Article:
By Jay Perry
I was recently asked by the parent of a college student whether it was legal for their child (under 21) to drink alcohol in their home. In Tennessee, the answer is no. The statute (T.C.A. § 1-3-113) forbids anyone under 21 to “purchase, possess, transport or consume alcoholic beverages, wine, or beer”. The only listed exceptions are for religious ceremonies and for those over 18 to “transport, possess, sell, or dispense alcoholic beverages, wine, or beer in the course of such person's employment.”
This contrasts with the law in Georgia which contains a specific exception (O.C.G.A. § 3-3-23(c)) allowing for minors to consume alcohol in their parents’ home, if the parents are present and the alcohol was provided by the parents.
Furthermore, the law in Tennessee provides for rather stringent penalties for underage drinking. The offense is considered a Class A misdemeanor which carries as a maximum sentence up to 11 months and 29 days in the workhouse. Furthermore, the law holds that upon a conviction for unlawful possession of alcohol the court “shall” send to the DMV an order denying driving privileges. This loss of driving privileges can be for up to one year.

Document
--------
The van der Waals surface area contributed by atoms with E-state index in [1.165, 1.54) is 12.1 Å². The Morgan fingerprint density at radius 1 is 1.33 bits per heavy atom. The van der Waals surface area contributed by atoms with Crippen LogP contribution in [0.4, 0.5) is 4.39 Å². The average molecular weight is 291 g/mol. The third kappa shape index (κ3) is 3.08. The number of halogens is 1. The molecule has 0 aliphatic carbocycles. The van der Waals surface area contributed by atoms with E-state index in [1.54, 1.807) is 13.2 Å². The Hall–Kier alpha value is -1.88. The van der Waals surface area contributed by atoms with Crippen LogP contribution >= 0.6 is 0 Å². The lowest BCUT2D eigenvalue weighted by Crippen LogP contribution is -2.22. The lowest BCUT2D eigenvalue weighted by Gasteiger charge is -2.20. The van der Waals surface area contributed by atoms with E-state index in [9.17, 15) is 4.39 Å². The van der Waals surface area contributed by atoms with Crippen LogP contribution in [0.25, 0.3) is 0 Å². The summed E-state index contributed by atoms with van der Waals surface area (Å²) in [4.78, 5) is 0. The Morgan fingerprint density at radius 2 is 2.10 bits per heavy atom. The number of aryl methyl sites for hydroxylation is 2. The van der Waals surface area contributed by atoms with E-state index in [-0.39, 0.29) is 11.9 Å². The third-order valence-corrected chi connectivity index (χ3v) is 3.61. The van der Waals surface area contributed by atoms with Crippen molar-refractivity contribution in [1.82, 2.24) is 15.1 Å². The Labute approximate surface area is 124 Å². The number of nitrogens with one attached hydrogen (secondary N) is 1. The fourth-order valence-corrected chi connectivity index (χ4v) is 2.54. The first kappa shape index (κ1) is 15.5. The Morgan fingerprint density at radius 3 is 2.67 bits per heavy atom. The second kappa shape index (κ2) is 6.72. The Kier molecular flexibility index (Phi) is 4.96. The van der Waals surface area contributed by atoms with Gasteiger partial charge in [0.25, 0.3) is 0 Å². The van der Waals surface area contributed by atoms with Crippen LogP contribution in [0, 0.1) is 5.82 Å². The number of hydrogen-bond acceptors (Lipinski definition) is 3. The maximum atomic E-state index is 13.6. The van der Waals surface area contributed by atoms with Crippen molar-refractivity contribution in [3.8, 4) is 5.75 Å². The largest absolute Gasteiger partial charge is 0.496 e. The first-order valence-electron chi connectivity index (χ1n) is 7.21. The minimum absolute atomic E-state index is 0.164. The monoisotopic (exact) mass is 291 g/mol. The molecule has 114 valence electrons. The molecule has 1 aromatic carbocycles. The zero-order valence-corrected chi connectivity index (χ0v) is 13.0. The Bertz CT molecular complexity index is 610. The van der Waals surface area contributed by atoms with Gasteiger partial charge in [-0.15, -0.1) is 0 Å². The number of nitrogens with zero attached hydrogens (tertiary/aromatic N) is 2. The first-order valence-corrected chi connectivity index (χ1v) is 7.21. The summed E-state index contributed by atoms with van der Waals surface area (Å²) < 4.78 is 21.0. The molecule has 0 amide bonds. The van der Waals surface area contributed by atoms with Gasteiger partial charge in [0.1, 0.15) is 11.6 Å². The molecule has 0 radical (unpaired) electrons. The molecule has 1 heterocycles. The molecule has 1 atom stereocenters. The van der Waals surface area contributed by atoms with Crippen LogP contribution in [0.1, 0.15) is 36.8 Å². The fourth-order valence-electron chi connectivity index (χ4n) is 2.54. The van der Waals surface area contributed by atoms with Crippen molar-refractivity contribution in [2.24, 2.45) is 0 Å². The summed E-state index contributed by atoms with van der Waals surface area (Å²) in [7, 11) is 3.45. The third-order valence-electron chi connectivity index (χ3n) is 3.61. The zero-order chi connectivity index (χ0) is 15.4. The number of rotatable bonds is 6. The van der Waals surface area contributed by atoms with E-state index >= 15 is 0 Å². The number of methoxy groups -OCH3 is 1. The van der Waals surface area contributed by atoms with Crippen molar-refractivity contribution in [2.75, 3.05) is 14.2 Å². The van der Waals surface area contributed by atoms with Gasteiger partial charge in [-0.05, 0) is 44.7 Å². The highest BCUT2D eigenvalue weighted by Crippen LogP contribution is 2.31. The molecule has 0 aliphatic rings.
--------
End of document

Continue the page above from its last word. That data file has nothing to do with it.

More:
Additionally, it is a separate offense if a fake ID is used to purchase alcohol. If someone between the ages of 18-21 uses a false statement or ID to purchase (or attempt to purchase) alcohol, the proscribed punishment is a fine between $50-$200 and “imprisonment in the county jail or workhouse for not less than five (5) days nor more than thirty (30) days.” The words of the statute seem to require mandatory jail time for this offense. A second offense of this law also carries a loss of driving privileges.
With many college students home for the holidays and returning to school soon, it is important that they understand the possible consequences for behavior so common that it has become a rite of passage. Unfortunately, it can have severe legal consequences and result in students caught in the criminal justice system.
(Jay Perry is a Chattanooga lawyer who writes on legal issues concerning college students and young adults for Tennessee Criminal Law Review. This is Jay's first post and we look forward to his contributions. You may contact Mr. Perry directly through the links above.)